Enter your mobile number or email address below and we'll send you a link to download the free Kindle App. Then you can start reading Kindle books on your smartphone, tablet, or computer - no Kindle device required.
To get the free app, enter your mobile phone number.
The Debt to Pleasure: A Novel Paperback – December 7, 2001
Frequently Bought Together
Customers Who Bought This Item Also Bought
From Publishers Weekly
Copyright 1996 Reed Business Information, Inc. --This text refers to an out of print or unavailable edition of this title.
Top Customer Reviews
Over the years, many people have pleaded with me to commit to paper my thoughts on the subject of food. Indeed the words 'Why don't you write a book about it?,' uttered in an admittedly wide variety of tones and inflections, have come to possess something of the quality of a mantra--one tending to be provoked by a disquisition of mine on, for instance, the composition of an authoritative cassoulet, or Victorian techniques for baking hedgehogs in clay.
These reflections, structured around specific menus, and presented over the course of a travelogue, are fascinating, as they veer off onto obscure tangents, and slyly funny, as Winot completely dominates the book with his distinctive voice and maddeningly egotistical monologues. But the reader quickly comes to distrust him and eventually to suspect his motives. He is after all traveling in disguise, seems to be following a young couple, and reveals the unfortunate ends met by his brother, a famous artist, and several others over the course of his life. These facts, combined with the elitist morality he espouses, raise some uncomfortable questions about what exactly Mr. Winot is up to here.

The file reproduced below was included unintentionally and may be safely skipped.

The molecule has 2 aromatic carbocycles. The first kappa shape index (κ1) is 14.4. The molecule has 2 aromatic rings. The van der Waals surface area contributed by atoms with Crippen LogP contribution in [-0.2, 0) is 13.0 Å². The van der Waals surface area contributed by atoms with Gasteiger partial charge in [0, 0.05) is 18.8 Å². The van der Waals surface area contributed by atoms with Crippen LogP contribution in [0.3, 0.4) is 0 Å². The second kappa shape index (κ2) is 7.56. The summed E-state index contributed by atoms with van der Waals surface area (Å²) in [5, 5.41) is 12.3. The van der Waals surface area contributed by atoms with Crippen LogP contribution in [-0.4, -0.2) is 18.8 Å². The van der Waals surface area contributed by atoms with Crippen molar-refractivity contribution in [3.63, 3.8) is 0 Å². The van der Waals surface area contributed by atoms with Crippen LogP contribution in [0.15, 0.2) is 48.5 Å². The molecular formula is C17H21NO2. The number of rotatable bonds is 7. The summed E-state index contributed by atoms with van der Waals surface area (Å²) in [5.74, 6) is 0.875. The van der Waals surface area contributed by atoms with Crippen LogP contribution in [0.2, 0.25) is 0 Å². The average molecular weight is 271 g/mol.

Unlike Pale Fire or Dom Casmurro by Machado de Assis, in the end there's not much doubt left about the central events of the novel. Mr. Lanchester is less interested in preserving the mystery than in the hugely entertaining character he's created. Tarquin Winot, even if he is a sociopath, is a very amusing one. And Mr Lanchester has rare common sense enough to keep the book brief, ending the "gastro-historico-psycho-autobiographico-anthropico-philosophic lucubrations" before Winot's act grows tiresome.
If you always knew the Frugal Gourmet had something to hide. If Martha Stewart's icy WASP demeanor has always seemed like a front to you. Read The Debt to Pleasure and in its deliciously insidious pages have your worst fears confirmed, about the hideous evil that lurks behind these facades of condescending homemaking competence.
GRADE : A-
Part travelogue, part diary, part recipe book... wholly entertaining. All that and elements of a whodunnit turned on its head make this one of the most interesting books you'll read for a long time.
What starts off, apparently, as the snobbish diary of a nobody becomes compelling very quickly in ways the reader certainly doesn't expect. The dark humour is perfectly observed and often laugh-out-loud funny; the meticulously-concocted (and utterly convincing) recipes make for mouth-watering platforms of action and opinionated soap-boxing by the main character; the hints at a murky past leave you curious to find out just what is going on as Tarquin Winot travels south on what appears to be some sort of quest; the plot drives forward through unconventional means until you're utterly engaged by the insane thoughts of one of modern fiction's most devilishly intriguing creations.
The Debt To Pleasure is not a conventional novel. The narrative does not develop along conventional lines. The fascination is not always for what happens next but rather for what is going on in Tarquin Winot's mind, and how to unravel his deluded understanding of his past, his relationship to those around him and his philosophy of life from what might, by the rest of us, be called 'the truth'. The story is written in the first-person, and that person is clearly bonkers.
An easy read, it works on many levels, entertaining, enthralling and inviting us into the mind of a man who can't distinguish invention from reality, or even right from wrong. The past, desires, hatred, envy, unfulfilled ambition, sibling rivalry and the amorality of a psychopath are used like ingredients in a dish that leaves you with a very satisfying aftertaste.